Every event, including death, is only one more accretion to our experience, freely willed by ourselves from the beginning and therefore also predestined.
Finally, Crowley is back on track. I find the whole notion of "accretion" to be most satisfying. I was about to say it neatly justifies a life of irresponsibility. But there's that active verb "will" again. As for death being preordained, well, a good dose of Crack in the Cosmic Egg with a dash of formalism thrown in, might make Crowley reconsider. And if it really is foretold, then the way Dr. Timothy Leary died should be a lesson to us all.

The next several paragraphs are yet one more egocentric attempt by Crowley to make it seem as though he had a monopoly on the worst of all possible worlds:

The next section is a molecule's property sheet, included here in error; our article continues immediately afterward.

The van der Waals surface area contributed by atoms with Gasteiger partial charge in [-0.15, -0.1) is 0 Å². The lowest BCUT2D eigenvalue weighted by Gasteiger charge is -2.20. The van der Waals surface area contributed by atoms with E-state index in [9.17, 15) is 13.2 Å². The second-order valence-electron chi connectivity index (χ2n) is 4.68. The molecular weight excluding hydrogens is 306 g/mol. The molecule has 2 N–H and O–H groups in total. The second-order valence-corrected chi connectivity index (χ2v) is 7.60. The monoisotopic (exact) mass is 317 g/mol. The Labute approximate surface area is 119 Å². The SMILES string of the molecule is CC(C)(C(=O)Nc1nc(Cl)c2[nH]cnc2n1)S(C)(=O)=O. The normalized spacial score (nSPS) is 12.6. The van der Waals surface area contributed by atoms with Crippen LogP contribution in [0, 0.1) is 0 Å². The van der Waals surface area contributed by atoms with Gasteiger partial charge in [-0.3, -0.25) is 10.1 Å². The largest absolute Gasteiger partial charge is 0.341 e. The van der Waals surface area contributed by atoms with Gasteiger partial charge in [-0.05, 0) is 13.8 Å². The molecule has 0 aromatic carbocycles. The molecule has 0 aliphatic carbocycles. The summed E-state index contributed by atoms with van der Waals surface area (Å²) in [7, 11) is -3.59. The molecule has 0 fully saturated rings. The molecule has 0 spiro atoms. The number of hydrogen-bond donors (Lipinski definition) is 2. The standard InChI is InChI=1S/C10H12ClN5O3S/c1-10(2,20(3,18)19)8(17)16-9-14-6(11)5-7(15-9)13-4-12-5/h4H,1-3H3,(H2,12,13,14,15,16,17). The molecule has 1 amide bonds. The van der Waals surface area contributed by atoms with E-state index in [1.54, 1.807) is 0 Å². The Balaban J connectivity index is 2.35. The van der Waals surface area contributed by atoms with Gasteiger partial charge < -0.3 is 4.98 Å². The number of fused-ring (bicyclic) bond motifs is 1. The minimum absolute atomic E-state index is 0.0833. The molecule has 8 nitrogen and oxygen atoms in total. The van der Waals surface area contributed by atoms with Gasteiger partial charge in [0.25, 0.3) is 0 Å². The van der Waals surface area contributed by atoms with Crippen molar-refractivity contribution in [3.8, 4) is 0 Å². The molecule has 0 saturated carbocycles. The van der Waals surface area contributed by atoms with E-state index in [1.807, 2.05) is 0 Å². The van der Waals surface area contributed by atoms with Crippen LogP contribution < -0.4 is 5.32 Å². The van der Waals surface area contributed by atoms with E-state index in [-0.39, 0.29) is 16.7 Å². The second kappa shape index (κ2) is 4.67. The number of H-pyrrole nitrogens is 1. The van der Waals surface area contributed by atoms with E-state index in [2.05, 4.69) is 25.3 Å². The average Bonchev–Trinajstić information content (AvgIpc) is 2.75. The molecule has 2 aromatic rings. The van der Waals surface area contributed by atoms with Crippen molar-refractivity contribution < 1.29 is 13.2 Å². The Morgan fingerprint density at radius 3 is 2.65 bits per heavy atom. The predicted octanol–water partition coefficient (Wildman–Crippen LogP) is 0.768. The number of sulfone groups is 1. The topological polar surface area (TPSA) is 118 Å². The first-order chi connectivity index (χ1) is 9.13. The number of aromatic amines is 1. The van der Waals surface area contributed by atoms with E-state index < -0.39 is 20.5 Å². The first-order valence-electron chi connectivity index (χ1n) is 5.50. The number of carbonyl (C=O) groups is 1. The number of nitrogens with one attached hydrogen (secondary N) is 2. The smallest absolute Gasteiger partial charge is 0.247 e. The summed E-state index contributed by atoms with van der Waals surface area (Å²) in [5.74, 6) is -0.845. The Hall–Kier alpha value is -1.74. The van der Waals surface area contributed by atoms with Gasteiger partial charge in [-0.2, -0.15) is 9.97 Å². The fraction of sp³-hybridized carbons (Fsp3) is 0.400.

Consider the outcrop of dictatorships, only possible when moral growth is in its earliest stages, and the prevalence of infantile cults like Communism, Fascism, Pacifism, Health Crazes, Occultism in nearly all its forms, religions sentimentalised to the point of practical extinction.

Consider the popularity of the cinema, the wireless, the football pools and guessing competitions, all devices for soothing fractious infants, no seed of purpose in them.

Consider sport, the babyish enthusiasms and rages which it excites, whole nations disturbed by disputes between boys.
O!, Great Beast, you should have stuck around a bit longer to see the advent of cell phones, television and the WWE. You lived in an era of milk and honey! As for the first of those three paragraphs, the pot calling the kettle black comes to mind.

And then we conclude with the usual message from our sponsor:
How this new Aeon of Horus will develop, how the Child will grow up, these are for us to determine, growing up ourselves in the way of the Law of Thelema under the enlightened guidance of the Master Therion.
No thanks! I'll grow up on my own if you please! 

Sometimes Crowley acted as though he had never read the Book of the Law.

Next installment: Part V--The Next Step